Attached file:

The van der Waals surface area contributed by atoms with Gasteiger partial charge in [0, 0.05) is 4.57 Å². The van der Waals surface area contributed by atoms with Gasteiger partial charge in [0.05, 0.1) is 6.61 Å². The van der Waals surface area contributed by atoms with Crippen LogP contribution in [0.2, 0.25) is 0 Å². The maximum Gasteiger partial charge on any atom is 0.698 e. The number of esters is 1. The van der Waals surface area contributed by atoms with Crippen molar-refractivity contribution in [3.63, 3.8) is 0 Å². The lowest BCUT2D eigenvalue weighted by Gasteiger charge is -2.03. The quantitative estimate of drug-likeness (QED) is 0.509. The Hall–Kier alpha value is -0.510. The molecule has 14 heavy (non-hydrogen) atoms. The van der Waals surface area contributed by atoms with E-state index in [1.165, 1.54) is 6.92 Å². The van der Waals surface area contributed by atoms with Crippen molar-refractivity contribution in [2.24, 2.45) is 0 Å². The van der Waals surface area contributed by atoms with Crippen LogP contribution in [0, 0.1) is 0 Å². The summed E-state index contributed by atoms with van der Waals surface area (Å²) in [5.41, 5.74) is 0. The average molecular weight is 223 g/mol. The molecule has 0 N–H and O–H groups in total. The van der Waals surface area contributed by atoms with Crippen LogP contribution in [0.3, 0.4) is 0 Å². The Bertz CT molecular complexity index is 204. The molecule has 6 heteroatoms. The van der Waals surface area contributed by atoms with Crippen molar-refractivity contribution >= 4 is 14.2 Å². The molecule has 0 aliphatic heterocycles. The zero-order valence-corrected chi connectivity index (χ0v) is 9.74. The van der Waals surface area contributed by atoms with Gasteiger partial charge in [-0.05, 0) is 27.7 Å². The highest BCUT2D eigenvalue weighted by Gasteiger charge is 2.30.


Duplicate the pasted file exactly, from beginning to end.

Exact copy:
The van der Waals surface area contributed by atoms with Gasteiger partial charge in [0, 0.05) is 4.57 Å². The van der Waals surface area contributed by atoms with Gasteiger partial charge in [0.05, 0.1) is 6.61 Å². The van der Waals surface area contributed by atoms with Crippen LogP contribution in [0.2, 0.25) is 0 Å². The maximum Gasteiger partial charge on any atom is 0.698 e. The number of esters is 1. The van der Waals surface area contributed by atoms with Crippen molar-refractivity contribution in [3.63, 3.8) is 0 Å². The lowest BCUT2D eigenvalue weighted by Gasteiger charge is -2.03. The quantitative estimate of drug-likeness (QED) is 0.509. The Hall–Kier alpha value is -0.510. The molecule has 14 heavy (non-hydrogen) atoms. The van der Waals surface area contributed by atoms with E-state index in [1.165, 1.54) is 6.92 Å². The van der Waals surface area contributed by atoms with Crippen molar-refractivity contribution in [2.24, 2.45) is 0 Å². The van der Waals surface area contributed by atoms with Crippen LogP contribution in [0, 0.1) is 0 Å². The summed E-state index contributed by atoms with van der Waals surface area (Å²) in [5.41, 5.74) is 0. The average molecular weight is 223 g/mol. The molecule has 0 N–H and O–H groups in total. The van der Waals surface area contributed by atoms with Crippen LogP contribution in [0.3, 0.4) is 0 Å². The Bertz CT molecular complexity index is 204. The molecule has 6 heteroatoms. The van der Waals surface area contributed by atoms with Crippen molar-refractivity contribution >= 4 is 14.2 Å². The molecule has 0 aliphatic heterocycles. The zero-order valence-corrected chi connectivity index (χ0v) is 9.74. The van der Waals surface area contributed by atoms with Gasteiger partial charge in [-0.05, 0) is 27.7 Å². The highest BCUT2D eigenvalue weighted by Gasteiger charge is 2.30.